Hinged external fixation for Regan–Morrey type I and II fractures and fracture-dislocations
© The Author(s) 2016
Received: 30 July 2014
Accepted: 26 January 2016
Published: 13 February 2016
Elbow fracture-dislocation is always demanding to manage due to the considerable soft-tissue swelling or damage involved, which can make an early open approach and ligamentous reconstruction impossible. The purpose of this study was to evaluate the role of elbow hinged external fixation (HEF) as a definitive treatment in patients with elbow dislocations associated with Regan–Morrey (R-M) type I and II coronoid fractures and soft-tissue damage. We treated 11 patients between 2010 and 2012 with HEF. Instability tests and standard X-ray examinations were performed before surgery and 1–3 to 3–6 months after surgery, respectively. All patients underwent a preoperative CT scan. Outcomes were assessed with a functional assessment scale (Mayo Elbow Performance Score, MEPS) that included 4 parameters: pain, ROM, stability, and function. The results were good or excellent in all 11 patients, and no patient complained of residual instability. Radiographic examination showed bone metaplasia involving the anterior and medial sides of the joint in 5 patients. HEF presented several advantages: it improves elbow stability and it avoids long and demanding surgery in particular in cases with large soft tissue damage. We therefore consider elbow HEF to be a viable option for treating R-M type I and II fracture-dislocations.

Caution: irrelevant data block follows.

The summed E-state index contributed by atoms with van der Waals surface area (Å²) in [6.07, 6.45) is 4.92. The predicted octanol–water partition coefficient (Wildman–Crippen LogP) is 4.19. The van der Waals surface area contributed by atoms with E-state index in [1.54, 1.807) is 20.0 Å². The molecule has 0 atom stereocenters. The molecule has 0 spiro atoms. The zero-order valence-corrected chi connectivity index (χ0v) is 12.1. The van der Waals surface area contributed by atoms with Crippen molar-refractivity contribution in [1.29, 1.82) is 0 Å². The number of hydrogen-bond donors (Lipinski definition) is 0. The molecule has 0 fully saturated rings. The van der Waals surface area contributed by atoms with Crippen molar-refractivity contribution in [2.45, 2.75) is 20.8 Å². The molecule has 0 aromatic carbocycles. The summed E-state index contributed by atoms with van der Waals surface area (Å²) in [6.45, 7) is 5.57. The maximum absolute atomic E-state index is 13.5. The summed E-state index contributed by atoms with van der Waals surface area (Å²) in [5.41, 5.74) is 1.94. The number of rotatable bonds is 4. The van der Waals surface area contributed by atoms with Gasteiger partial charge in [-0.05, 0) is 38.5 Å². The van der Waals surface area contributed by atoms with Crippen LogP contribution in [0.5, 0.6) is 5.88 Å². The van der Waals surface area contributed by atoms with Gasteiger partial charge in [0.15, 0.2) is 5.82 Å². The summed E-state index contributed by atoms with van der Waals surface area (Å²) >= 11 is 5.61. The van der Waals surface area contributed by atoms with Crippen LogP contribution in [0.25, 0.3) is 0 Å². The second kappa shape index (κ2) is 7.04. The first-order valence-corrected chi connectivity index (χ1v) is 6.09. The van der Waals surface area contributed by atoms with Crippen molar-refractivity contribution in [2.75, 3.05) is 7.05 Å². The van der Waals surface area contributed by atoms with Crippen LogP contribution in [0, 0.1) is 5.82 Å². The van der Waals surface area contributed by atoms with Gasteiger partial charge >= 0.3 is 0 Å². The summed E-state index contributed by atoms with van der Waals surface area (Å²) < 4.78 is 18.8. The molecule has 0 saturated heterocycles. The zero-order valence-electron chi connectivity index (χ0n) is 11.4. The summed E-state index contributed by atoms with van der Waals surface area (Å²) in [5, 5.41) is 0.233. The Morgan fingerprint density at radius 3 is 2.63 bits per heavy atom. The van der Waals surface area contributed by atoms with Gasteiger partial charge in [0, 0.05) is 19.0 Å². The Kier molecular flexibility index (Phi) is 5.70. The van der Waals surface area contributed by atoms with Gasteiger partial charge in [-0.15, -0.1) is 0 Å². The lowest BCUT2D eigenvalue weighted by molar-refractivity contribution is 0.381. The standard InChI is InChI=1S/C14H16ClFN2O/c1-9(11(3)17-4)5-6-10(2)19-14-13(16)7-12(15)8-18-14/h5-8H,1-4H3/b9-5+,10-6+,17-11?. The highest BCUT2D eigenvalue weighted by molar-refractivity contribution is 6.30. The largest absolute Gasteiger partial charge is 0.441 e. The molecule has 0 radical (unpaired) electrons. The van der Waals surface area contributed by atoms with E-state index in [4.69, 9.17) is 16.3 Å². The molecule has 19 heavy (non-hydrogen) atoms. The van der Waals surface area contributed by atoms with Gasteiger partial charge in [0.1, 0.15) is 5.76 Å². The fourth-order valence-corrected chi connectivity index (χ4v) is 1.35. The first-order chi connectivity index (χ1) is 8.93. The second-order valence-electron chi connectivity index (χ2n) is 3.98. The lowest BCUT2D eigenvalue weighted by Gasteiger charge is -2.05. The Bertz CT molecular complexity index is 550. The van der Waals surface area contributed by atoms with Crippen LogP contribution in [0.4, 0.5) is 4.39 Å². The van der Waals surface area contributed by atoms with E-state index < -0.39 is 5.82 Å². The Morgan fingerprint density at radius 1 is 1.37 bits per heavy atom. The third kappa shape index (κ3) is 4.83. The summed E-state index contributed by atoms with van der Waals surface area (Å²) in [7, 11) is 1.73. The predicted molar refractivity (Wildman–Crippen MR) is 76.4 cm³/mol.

The isolated coronoid fracture is an unusual event and is associated in most cases with elbow dislocation. Regan and Morrey (R-M) distinguish three types of coronoid fracture, based on the involvement of the coronoid process. O’Driscoll suggested another classification [1–6], highlighted the importance of type 2 fractures, and introduced three subgroups of such fractures involving the anteriomedial facet of the coronoid, the tip, and the bone fragment where the anterior portion of the medial collateral ligament is attached. We can consider the elbow joint to be intrinsically stable in relation to the congruence between the articular bone components. The two bone columns, medial and lateral, are biomechanically important for varus-valgus stability . The forces that induce posterior dislocation of the ulna on the humerus following an axial load are opposed by the coronoid . Most elbow dislocations result in medial collateral ligament (MCL) and lateral collateral ligament (LCL) complex injury. MCL is the primary stabilizer of the elbow in valgus stress and the radial head is the secondary stabilizer. On the coronoid, we have the insertion of the anterior bundle of the ulnar collateral ligament, the anterior capsule, and the insertion of the brachialis muscle. The insertion of the MCL is on average 5 mm distal and medial to the coronoid edge . There are two pathogenic mechanisms for posterior dislocation: posterolateral rotatory valgus stress , in which the first lesion concerns the LCL; and posteromedial varus stress, in which coronoid fracture of the anteromedial facet is characteristic [5, 7] and the elbow is less stable after closed reduction [1, 6, 7, 10]. Our goal is to validate a new approach to the treatment of elbow dislocation with coronoid fracture (R-M types 1–2 and O’Driscoll type 2) that involves applying the HEF to treat the coronoid fracture and ligament lesions.